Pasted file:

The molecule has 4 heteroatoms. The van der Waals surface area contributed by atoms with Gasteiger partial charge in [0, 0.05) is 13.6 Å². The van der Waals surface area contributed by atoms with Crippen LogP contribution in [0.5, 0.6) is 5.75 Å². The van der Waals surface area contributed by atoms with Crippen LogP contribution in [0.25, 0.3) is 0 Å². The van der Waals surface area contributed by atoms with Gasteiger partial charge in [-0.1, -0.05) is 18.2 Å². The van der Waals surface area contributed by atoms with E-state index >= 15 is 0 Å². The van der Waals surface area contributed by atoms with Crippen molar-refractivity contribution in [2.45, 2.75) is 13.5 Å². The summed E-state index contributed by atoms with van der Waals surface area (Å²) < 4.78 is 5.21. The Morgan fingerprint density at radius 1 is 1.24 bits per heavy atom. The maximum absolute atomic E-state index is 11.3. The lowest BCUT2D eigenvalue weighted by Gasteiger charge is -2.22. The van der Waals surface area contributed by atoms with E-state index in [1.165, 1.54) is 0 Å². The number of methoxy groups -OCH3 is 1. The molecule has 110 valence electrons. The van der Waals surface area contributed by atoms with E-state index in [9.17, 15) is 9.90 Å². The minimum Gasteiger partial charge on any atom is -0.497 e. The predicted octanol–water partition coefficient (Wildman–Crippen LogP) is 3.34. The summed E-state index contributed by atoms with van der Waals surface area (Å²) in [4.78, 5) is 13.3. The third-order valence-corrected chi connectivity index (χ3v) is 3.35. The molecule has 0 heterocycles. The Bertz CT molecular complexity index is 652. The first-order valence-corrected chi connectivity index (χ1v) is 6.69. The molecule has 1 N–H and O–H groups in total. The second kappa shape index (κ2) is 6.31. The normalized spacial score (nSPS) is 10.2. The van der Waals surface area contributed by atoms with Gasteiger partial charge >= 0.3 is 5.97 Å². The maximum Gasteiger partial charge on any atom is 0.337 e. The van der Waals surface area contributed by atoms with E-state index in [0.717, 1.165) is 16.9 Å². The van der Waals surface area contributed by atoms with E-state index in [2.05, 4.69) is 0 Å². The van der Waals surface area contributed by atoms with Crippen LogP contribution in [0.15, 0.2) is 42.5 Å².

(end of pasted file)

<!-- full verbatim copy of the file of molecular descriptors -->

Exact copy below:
The molecule has 4 heteroatoms. The van der Waals surface area contributed by atoms with Gasteiger partial charge in [0, 0.05) is 13.6 Å². The van der Waals surface area contributed by atoms with Crippen LogP contribution in [0.5, 0.6) is 5.75 Å². The van der Waals surface area contributed by atoms with Crippen LogP contribution in [0.25, 0.3) is 0 Å². The van der Waals surface area contributed by atoms with Gasteiger partial charge in [-0.1, -0.05) is 18.2 Å². The van der Waals surface area contributed by atoms with E-state index >= 15 is 0 Å². The van der Waals surface area contributed by atoms with Crippen molar-refractivity contribution in [2.45, 2.75) is 13.5 Å². The summed E-state index contributed by atoms with van der Waals surface area (Å²) < 4.78 is 5.21. The Morgan fingerprint density at radius 1 is 1.24 bits per heavy atom. The maximum absolute atomic E-state index is 11.3. The lowest BCUT2D eigenvalue weighted by Gasteiger charge is -2.22. The van der Waals surface area contributed by atoms with E-state index in [1.165, 1.54) is 0 Å². The number of methoxy groups -OCH3 is 1. The molecule has 110 valence electrons. The van der Waals surface area contributed by atoms with E-state index in [9.17, 15) is 9.90 Å². The minimum Gasteiger partial charge on any atom is -0.497 e. The predicted octanol–water partition coefficient (Wildman–Crippen LogP) is 3.34. The summed E-state index contributed by atoms with van der Waals surface area (Å²) in [4.78, 5) is 13.3. The third-order valence-corrected chi connectivity index (χ3v) is 3.35. The molecule has 0 heterocycles. The Bertz CT molecular complexity index is 652. The first-order valence-corrected chi connectivity index (χ1v) is 6.69. The molecule has 1 N–H and O–H groups in total. The second kappa shape index (κ2) is 6.31. The normalized spacial score (nSPS) is 10.2. The van der Waals surface area contributed by atoms with Gasteiger partial charge >= 0.3 is 5.97 Å². The maximum Gasteiger partial charge on any atom is 0.337 e. The van der Waals surface area contributed by atoms with E-state index in [0.717, 1.165) is 16.9 Å². The van der Waals surface area contributed by atoms with E-state index in [2.05, 4.69) is 0 Å². The van der Waals surface area contributed by atoms with Crippen LogP contribution in [0.15, 0.2) is 42.5 Å².